II - 9-1-1 and Emergency Services

12. Our Office has previously provided comments to the CRTC with respect to 9-1-1 service. In 2005, we provided comments re: Telecom Public Notice CRTC 2005-7, Access to information contained in the incumbent local exchange carriers’ emergency 9-1-1 databases for the purpose of providing a Community Notification Service.

13. We were pleased at the extent to which the CRTC was able to accommodate privacy considerations in its decision, Telecom Decision CRTC 2007-13.

14. In our comments we pointed out that “All too often, privacy is viewed as an impediment to protecting public safety. By establishing clear and consistent procedures to protect personal information, a well-designed CNS [Community Notification Service] can enhance public safety without sacrificing privacy.” We believe that observation is equally relevant to designing a next generation 9-1-1 (NG 9-1-1) service.

15. We appreciate that first responders and other organizations that respond to emergencies often need to have access to personal information. Along with our provincial colleagues, we have developed a Privacy Emergency Kit that we expect to post on our website in the near future. The purpose of the guidance document is to help organizations enhance the timeliness and content of communications during an emergency while giving people confidence that their personal information will be handled appropriately.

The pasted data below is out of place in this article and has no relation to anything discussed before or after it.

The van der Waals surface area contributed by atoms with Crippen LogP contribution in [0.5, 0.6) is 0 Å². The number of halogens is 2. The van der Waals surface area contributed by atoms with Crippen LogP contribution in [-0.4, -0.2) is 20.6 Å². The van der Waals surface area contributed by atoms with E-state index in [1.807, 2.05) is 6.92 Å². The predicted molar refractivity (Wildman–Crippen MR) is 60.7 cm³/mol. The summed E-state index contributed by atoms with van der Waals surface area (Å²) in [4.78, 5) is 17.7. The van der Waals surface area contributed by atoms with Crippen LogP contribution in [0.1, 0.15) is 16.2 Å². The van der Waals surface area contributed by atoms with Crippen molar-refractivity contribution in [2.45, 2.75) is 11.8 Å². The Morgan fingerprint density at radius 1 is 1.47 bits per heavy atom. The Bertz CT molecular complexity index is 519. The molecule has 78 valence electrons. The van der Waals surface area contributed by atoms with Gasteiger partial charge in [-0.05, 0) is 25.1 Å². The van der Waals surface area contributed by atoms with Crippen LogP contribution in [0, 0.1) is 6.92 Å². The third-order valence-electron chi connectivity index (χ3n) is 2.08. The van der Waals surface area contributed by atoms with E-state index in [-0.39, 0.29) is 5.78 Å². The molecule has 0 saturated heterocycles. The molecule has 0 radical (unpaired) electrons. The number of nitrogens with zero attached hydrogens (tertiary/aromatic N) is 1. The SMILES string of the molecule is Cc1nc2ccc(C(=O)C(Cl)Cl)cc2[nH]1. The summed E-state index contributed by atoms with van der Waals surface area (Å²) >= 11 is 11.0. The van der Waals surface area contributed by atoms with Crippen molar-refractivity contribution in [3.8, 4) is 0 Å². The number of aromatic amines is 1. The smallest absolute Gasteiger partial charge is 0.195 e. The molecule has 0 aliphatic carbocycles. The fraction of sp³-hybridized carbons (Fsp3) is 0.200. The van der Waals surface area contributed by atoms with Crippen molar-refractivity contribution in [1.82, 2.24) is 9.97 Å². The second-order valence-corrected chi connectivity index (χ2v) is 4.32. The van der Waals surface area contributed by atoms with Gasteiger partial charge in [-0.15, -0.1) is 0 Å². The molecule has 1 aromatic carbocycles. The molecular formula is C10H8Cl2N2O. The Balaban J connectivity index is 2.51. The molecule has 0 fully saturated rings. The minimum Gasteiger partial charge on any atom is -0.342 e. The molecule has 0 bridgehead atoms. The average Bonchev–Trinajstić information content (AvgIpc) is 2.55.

16. Many of Canada’s privacy laws contain exceptions to allow the disclosure of personal information without consent in the event of an emergency. For example, paragraph 7(3)(e) of PIPEDA allows a disclosure without an individual’s knowledge or consent “to a person who needs the information because of an emergency that threatens the life, health or security of an individual and, if the individual whom the information is about is alive, the organization informs that individual in writing without delay of the disclosure.”